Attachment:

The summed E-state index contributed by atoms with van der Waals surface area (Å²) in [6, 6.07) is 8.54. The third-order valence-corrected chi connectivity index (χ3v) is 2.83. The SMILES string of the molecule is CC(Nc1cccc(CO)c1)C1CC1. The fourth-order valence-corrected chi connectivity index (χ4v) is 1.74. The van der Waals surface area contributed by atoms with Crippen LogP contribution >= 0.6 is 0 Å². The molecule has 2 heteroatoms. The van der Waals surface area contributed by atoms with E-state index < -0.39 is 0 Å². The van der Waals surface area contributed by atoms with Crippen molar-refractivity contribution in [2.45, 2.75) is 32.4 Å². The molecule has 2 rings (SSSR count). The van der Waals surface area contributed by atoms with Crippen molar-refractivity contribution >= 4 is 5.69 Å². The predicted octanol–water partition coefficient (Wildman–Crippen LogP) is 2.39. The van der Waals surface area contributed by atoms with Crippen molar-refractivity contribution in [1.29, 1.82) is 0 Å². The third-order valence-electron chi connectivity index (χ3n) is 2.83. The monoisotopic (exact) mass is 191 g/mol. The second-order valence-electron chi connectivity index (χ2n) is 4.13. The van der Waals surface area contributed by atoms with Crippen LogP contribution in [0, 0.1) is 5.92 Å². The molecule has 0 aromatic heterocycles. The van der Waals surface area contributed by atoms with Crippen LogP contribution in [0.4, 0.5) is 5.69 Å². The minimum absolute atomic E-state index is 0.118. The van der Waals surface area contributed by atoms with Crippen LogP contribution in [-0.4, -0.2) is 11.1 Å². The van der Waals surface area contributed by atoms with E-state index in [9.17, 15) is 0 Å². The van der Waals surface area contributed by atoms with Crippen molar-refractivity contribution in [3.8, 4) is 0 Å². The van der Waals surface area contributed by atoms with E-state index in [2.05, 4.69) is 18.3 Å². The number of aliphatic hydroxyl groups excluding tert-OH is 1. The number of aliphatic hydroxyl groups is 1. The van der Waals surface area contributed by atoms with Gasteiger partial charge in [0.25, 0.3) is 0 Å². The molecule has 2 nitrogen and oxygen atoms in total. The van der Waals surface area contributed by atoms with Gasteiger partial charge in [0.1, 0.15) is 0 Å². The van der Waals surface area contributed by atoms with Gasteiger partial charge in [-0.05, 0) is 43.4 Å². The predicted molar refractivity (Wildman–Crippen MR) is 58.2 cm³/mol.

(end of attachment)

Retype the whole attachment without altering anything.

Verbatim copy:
The summed E-state index contributed by atoms with van der Waals surface area (Å²) in [6, 6.07) is 8.54. The third-order valence-corrected chi connectivity index (χ3v) is 2.83. The SMILES string of the molecule is CC(Nc1cccc(CO)c1)C1CC1. The fourth-order valence-corrected chi connectivity index (χ4v) is 1.74. The van der Waals surface area contributed by atoms with Crippen LogP contribution >= 0.6 is 0 Å². The molecule has 2 heteroatoms. The van der Waals surface area contributed by atoms with E-state index < -0.39 is 0 Å². The van der Waals surface area contributed by atoms with Crippen molar-refractivity contribution in [2.45, 2.75) is 32.4 Å². The molecule has 2 rings (SSSR count). The van der Waals surface area contributed by atoms with Crippen molar-refractivity contribution >= 4 is 5.69 Å². The predicted octanol–water partition coefficient (Wildman–Crippen LogP) is 2.39. The van der Waals surface area contributed by atoms with Crippen molar-refractivity contribution in [1.29, 1.82) is 0 Å². The third-order valence-electron chi connectivity index (χ3n) is 2.83. The monoisotopic (exact) mass is 191 g/mol. The second-order valence-electron chi connectivity index (χ2n) is 4.13. The van der Waals surface area contributed by atoms with Crippen LogP contribution in [0, 0.1) is 5.92 Å². The molecule has 0 aromatic heterocycles. The van der Waals surface area contributed by atoms with Crippen LogP contribution in [0.4, 0.5) is 5.69 Å². The minimum absolute atomic E-state index is 0.118. The van der Waals surface area contributed by atoms with Crippen LogP contribution in [-0.4, -0.2) is 11.1 Å². The van der Waals surface area contributed by atoms with E-state index in [9.17, 15) is 0 Å². The van der Waals surface area contributed by atoms with Crippen molar-refractivity contribution in [3.8, 4) is 0 Å². The van der Waals surface area contributed by atoms with E-state index in [2.05, 4.69) is 18.3 Å². The number of aliphatic hydroxyl groups excluding tert-OH is 1. The number of aliphatic hydroxyl groups is 1. The van der Waals surface area contributed by atoms with Gasteiger partial charge in [0.25, 0.3) is 0 Å². The molecule has 2 nitrogen and oxygen atoms in total. The van der Waals surface area contributed by atoms with Gasteiger partial charge in [0.1, 0.15) is 0 Å². The van der Waals surface area contributed by atoms with Gasteiger partial charge in [-0.05, 0) is 43.4 Å². The predicted molar refractivity (Wildman–Crippen MR) is 58.2 cm³/mol.